June 22, 2012 | Queens College
Arthur Cohen, Queens College ’50 was running IBM’s Watson Scientific Computer lab at Columbia University when he was asked to pull up stakes and move to Washington, where he had worked for the company in an earlier assignment. IBM had new plans for him.
It was 1959, and preparations were under way for the nation’s first effort to put a human being in space. Cohen’s assignment: take charge of the development and implementation of computer and communication systems for the program, dubbed Project Mercury.
Cohen wasn’t sure what to expect. “I didn’t really know much about space,” he admits. “My background was in mathematics.” But as it turned out, mathematics was what space flight was all about.
At Cape Canaveral, FL, two years later, astronaut Alan Shepard, sealed into a space capsule atop an 83-foot Redstone rocket, was launched 115 miles into space on a suborbital flight down the Atlantic Missile Range. The 15-minute flight propelled Shepard at 5,000 miles an hour. Cohen’s contributions figured crucially in the success of the mission and factored into subsequent U.S. manned space flights for decades to come.
“I had the privilege of working with a great team of people,” he says. “But none of them are well-known, nor are most people aware of the computer support that made Mercury and other space missions possible.” Computing, Cohen says, “was the silent partner.”
2011 marked the 50th anniversary of Shepard’s historic flight—and an occasion for Cohen, now 83, to look back on the challenges and triumphs leading up to it. He was interviewed widely in the media and spoke at Cape Canaveral on behalf of IBM. At the 1911-2011 IBM centennial celebration last June, he and many of his surviving Project Mercury colleagues were honored for their accomplishments.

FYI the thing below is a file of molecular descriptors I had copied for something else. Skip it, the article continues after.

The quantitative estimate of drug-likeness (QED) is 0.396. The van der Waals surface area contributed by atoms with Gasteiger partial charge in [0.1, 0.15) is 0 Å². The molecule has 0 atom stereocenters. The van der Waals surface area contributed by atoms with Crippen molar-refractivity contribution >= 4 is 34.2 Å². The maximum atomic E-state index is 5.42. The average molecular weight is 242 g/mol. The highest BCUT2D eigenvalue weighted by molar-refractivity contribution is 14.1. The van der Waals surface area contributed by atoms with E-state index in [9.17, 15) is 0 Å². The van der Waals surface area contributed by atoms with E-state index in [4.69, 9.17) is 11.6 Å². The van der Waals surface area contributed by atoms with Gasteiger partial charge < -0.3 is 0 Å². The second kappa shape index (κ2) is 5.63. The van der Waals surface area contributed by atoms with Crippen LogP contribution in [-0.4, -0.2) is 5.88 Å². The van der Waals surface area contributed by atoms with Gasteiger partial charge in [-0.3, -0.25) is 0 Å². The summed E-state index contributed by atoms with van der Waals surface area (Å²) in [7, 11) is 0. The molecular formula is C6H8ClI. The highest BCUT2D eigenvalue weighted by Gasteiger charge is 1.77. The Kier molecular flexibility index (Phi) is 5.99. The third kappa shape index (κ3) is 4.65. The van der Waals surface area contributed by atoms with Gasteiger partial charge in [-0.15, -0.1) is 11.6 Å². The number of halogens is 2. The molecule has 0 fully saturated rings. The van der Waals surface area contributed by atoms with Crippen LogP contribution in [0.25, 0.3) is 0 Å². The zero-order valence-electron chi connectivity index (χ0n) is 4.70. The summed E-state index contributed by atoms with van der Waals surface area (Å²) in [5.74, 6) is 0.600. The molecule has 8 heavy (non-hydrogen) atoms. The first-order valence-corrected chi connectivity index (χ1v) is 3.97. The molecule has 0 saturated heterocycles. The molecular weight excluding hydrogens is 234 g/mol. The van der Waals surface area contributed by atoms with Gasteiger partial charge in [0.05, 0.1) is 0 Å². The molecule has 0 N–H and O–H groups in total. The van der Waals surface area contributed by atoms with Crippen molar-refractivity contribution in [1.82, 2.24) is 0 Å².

Cohen didn’t start out with his eyes on the stars. “I enrolled in QC as a chemistry major in 1945, but left for the Army toward the end of World War II,” he says. After resuming his studies in 1947, he switched his major to math. When he wasn’t in class or studying, he played soccer and hung out with the Dead End Boys, a non-Greek fraternity that drew members from all races, religions, and socioeconomic backgrounds. Among his proudest accomplishments at QC, he says “was being elected King of the Campus in 1949.”
After graduating in 1950, Cohen worked as an actuary and an economic analyst, eventually signing on with IBM’s new applied science department in 1952. It was at the department’s data-processing centers that he gained his first experience using mathematics and computers, running literally hundreds of different jobs, from market research to gravimetric analyses for oil exploration. In 1959 he was named manager of the IBM Space Computing Center in downtown Washington. His assignment: Help
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Contact: Phyllis Cohen Stevens
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